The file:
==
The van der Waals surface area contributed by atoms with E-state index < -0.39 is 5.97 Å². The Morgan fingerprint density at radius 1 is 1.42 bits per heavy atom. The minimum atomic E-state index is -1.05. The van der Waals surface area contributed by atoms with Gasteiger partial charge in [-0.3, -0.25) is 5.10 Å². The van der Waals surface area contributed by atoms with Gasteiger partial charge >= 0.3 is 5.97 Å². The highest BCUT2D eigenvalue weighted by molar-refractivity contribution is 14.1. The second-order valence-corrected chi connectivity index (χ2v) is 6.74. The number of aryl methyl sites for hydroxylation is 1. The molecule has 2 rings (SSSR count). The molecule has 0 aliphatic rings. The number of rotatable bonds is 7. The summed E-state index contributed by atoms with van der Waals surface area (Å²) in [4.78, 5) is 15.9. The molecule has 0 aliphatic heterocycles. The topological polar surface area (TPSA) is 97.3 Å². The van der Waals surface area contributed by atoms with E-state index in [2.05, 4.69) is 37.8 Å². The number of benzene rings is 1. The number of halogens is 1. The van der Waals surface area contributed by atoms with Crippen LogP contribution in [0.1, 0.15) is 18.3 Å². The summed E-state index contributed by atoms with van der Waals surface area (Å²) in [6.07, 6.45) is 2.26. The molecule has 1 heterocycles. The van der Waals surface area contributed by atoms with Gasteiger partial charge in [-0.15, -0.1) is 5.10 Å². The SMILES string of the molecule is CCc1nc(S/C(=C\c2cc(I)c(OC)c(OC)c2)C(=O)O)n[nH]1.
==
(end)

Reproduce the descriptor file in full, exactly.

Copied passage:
The van der Waals surface area contributed by atoms with E-state index < -0.39 is 5.97 Å². The Morgan fingerprint density at radius 1 is 1.42 bits per heavy atom. The minimum atomic E-state index is -1.05. The van der Waals surface area contributed by atoms with Gasteiger partial charge in [-0.3, -0.25) is 5.10 Å². The van der Waals surface area contributed by atoms with Gasteiger partial charge >= 0.3 is 5.97 Å². The highest BCUT2D eigenvalue weighted by molar-refractivity contribution is 14.1. The second-order valence-corrected chi connectivity index (χ2v) is 6.74. The number of aryl methyl sites for hydroxylation is 1. The molecule has 2 rings (SSSR count). The molecule has 0 aliphatic rings. The number of rotatable bonds is 7. The summed E-state index contributed by atoms with van der Waals surface area (Å²) in [4.78, 5) is 15.9. The molecule has 0 aliphatic heterocycles. The topological polar surface area (TPSA) is 97.3 Å². The van der Waals surface area contributed by atoms with E-state index in [2.05, 4.69) is 37.8 Å². The number of benzene rings is 1. The number of halogens is 1. The van der Waals surface area contributed by atoms with Crippen LogP contribution in [0.1, 0.15) is 18.3 Å². The summed E-state index contributed by atoms with van der Waals surface area (Å²) in [6.07, 6.45) is 2.26. The molecule has 1 heterocycles. The van der Waals surface area contributed by atoms with Gasteiger partial charge in [-0.15, -0.1) is 5.10 Å². The SMILES string of the molecule is CCc1nc(S/C(=C\c2cc(I)c(OC)c(OC)c2)C(=O)O)n[nH]1.